- Presently, at least two of DC’s three weekly series are (or will be) concerned with the horrors of multiversal warfare. Futures End describes the DC-Earth five years from now, following an attempted invasion from Earth-2; and Earth 2: World’s End sounds like it will offer another perspective on those events. In fact, Co-Publisher Dan DiDio told CBR that the Earth 2 weekly series would help readers “see how the entire [DC] universe makes sense.”
For now, though, we readers have to put things together on our own. Leaving aside the issue of where Forever Evil falls on the larger DC timeline, you have to think that current issues of Earth 2 and Worlds Finest will be leading into October’s World’s End weekly. E2:WE will then run until March 2015, when all the weekly books are supposed to end. Presumably it will lay the groundwork for the “Earth-2 War” which is currently a part of Futures End’s backstory; and there may or may not be yet another story bridging those two series.
Thus, the final weekly series to appear may well be the first in terms of DC’s overall timeline. Here’s the sequence as I see it:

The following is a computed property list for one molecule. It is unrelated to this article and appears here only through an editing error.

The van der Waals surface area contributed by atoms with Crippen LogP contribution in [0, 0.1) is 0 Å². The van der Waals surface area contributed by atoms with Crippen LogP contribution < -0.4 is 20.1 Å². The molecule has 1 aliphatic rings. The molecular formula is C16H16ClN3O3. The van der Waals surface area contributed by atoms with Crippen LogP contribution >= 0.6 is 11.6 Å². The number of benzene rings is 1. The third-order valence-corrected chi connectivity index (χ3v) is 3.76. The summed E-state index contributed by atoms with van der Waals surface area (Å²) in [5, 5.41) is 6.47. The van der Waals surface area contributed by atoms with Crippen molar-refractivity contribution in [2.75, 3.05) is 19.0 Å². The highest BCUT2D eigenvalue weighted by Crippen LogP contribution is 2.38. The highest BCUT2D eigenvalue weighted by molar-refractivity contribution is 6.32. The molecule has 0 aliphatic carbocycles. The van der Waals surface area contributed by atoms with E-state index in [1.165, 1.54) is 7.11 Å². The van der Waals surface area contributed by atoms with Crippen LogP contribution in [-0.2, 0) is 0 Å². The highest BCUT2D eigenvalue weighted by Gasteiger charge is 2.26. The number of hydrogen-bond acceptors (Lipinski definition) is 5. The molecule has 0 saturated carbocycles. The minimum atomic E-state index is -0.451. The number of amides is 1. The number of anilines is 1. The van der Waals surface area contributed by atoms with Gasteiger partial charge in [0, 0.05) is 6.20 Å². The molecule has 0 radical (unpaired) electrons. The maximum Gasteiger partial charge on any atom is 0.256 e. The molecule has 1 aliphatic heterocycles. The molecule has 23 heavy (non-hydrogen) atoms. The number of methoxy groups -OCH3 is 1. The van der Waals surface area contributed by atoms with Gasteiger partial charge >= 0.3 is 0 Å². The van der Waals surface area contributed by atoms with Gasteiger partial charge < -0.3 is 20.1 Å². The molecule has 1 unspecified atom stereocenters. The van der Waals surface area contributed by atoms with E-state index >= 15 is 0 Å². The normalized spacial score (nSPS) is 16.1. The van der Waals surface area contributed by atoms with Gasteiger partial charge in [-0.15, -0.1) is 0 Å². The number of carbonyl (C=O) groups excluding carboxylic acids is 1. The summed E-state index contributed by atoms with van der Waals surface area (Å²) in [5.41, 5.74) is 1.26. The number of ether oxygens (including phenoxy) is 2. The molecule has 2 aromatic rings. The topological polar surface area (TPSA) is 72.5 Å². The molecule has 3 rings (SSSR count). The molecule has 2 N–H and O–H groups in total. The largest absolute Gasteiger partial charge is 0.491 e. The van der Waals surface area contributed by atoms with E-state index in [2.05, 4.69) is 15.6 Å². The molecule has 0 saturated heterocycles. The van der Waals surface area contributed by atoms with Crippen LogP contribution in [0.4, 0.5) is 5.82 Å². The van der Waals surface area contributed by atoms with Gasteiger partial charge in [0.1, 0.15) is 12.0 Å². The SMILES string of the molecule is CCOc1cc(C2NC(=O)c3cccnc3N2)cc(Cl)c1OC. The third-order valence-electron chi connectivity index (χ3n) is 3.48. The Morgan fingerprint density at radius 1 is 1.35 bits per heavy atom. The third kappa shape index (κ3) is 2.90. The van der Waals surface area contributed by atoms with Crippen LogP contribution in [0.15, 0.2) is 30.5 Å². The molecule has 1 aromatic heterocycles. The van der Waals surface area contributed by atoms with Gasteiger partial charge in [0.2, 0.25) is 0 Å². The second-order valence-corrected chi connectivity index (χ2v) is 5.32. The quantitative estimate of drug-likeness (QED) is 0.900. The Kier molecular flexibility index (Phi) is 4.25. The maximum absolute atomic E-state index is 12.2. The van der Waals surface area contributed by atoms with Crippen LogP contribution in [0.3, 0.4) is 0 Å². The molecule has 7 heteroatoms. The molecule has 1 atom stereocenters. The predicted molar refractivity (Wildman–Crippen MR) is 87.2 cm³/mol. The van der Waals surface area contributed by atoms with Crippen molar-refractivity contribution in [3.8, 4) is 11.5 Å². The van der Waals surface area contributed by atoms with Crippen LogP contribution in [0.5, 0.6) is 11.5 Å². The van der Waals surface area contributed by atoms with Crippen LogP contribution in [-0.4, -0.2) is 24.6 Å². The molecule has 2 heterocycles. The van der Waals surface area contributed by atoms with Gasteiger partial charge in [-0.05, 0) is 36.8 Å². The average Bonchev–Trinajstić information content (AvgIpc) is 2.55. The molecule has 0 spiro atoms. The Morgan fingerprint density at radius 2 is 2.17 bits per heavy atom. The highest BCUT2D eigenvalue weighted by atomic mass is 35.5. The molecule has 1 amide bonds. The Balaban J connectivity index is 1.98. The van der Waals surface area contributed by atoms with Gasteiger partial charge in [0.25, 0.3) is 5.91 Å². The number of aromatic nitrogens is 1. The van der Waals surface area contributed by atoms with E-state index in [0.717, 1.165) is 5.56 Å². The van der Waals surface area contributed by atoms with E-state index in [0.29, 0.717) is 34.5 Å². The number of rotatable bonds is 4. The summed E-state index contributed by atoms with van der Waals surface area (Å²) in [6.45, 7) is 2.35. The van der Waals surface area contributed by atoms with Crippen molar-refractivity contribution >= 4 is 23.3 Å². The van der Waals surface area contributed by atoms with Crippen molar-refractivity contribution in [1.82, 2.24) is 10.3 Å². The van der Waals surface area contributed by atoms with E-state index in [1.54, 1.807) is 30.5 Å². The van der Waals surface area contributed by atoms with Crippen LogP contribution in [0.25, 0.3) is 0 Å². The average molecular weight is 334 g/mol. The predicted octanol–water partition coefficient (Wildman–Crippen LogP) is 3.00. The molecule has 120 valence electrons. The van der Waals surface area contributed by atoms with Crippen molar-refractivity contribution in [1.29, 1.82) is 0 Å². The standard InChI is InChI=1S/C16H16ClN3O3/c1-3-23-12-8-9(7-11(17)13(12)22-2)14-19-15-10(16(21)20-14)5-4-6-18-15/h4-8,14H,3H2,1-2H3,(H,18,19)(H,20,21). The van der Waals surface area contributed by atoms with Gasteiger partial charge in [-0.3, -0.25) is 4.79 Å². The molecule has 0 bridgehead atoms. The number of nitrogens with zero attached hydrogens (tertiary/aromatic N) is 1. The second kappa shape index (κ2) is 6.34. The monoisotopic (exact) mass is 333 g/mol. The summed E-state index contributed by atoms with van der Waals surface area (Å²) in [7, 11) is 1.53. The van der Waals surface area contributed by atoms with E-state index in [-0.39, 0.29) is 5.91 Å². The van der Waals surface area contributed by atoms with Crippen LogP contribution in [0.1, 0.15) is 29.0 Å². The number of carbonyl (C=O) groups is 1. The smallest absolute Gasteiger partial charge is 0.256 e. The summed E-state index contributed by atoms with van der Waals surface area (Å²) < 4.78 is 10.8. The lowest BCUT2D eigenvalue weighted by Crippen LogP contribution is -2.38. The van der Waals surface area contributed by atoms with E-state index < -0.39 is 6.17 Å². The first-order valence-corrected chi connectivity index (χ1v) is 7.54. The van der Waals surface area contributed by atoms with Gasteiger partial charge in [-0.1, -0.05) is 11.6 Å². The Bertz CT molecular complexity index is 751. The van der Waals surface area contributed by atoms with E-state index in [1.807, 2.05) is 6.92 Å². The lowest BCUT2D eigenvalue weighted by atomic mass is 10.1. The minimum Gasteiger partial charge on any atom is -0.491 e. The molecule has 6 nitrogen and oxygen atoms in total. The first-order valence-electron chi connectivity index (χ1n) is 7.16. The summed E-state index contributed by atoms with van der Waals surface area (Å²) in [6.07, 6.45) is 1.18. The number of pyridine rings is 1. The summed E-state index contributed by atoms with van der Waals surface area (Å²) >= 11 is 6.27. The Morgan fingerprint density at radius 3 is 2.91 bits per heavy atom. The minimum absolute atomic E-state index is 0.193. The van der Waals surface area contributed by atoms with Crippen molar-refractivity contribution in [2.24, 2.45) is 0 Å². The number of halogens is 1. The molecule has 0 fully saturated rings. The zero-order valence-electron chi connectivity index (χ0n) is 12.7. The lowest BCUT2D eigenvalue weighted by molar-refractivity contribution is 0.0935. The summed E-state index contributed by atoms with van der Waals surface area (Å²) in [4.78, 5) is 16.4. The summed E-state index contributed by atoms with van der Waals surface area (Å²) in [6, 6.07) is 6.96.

- Earth 2 and Worlds Finest regular series (running now through October?)
- Earth 2: World’s End (October 2014-March 2015)
- [Spring 2015: potential “Earth 2 War” gap-filler?]
- Futures End (May 2014-March 2015)
More than likely this precludes a proper ending for E2:WE, because it will have to connect to Futures End somehow. Futures End itself could even lead into yet another Big Event featuring the Anti-Monitor.
Why wouldn’t Anti-M return in E2:WE? Because Earth-2 has enough on its plate already. First, it needs to wrap up its own war with Apokolips. Next, as per Futures End, it’ll invade DC-Earth. Odds are the invaders won’t be Apokoliptian forces, because Futures End is all paranoid about parallel-Earth people. That leaves the proto-Justice Society, probably with help from Earth-2’s World Army.